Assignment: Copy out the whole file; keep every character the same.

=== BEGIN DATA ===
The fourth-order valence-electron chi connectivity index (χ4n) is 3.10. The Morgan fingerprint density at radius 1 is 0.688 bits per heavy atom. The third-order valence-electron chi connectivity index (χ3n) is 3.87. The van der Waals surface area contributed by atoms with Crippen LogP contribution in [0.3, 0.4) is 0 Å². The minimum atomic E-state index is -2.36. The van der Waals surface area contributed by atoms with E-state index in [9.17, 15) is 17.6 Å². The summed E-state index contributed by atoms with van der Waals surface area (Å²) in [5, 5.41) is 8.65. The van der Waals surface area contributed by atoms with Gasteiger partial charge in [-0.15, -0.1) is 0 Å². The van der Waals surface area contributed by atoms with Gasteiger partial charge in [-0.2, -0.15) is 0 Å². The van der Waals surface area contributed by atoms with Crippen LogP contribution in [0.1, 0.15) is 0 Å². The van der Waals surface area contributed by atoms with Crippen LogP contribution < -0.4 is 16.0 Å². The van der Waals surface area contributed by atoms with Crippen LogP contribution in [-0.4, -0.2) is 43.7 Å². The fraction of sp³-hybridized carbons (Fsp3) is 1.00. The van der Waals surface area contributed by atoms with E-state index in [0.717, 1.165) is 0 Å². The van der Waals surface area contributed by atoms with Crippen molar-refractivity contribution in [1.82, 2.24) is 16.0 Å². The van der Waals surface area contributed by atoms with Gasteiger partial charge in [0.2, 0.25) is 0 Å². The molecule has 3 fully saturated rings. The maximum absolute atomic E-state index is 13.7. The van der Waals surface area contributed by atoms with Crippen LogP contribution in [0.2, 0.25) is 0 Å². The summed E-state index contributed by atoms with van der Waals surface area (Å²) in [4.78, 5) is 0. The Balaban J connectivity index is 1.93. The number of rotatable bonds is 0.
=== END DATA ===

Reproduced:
The fourth-order valence-electron chi connectivity index (χ4n) is 3.10. The Morgan fingerprint density at radius 1 is 0.688 bits per heavy atom. The third-order valence-electron chi connectivity index (χ3n) is 3.87. The van der Waals surface area contributed by atoms with Crippen LogP contribution in [0.3, 0.4) is 0 Å². The minimum atomic E-state index is -2.36. The van der Waals surface area contributed by atoms with E-state index in [9.17, 15) is 17.6 Å². The summed E-state index contributed by atoms with van der Waals surface area (Å²) in [5, 5.41) is 8.65. The van der Waals surface area contributed by atoms with Gasteiger partial charge in [-0.15, -0.1) is 0 Å². The van der Waals surface area contributed by atoms with Gasteiger partial charge in [-0.2, -0.15) is 0 Å². The van der Waals surface area contributed by atoms with Crippen LogP contribution in [0.1, 0.15) is 0 Å². The van der Waals surface area contributed by atoms with Crippen LogP contribution < -0.4 is 16.0 Å². The van der Waals surface area contributed by atoms with Crippen LogP contribution in [-0.4, -0.2) is 43.7 Å². The fraction of sp³-hybridized carbons (Fsp3) is 1.00. The van der Waals surface area contributed by atoms with E-state index in [0.717, 1.165) is 0 Å². The van der Waals surface area contributed by atoms with Crippen molar-refractivity contribution in [1.82, 2.24) is 16.0 Å². The van der Waals surface area contributed by atoms with Gasteiger partial charge in [0.2, 0.25) is 0 Å². The molecule has 3 fully saturated rings. The maximum absolute atomic E-state index is 13.7. The van der Waals surface area contributed by atoms with Crippen LogP contribution in [0.2, 0.25) is 0 Å². The summed E-state index contributed by atoms with van der Waals surface area (Å²) in [4.78, 5) is 0. The Balaban J connectivity index is 1.93. The number of rotatable bonds is 0.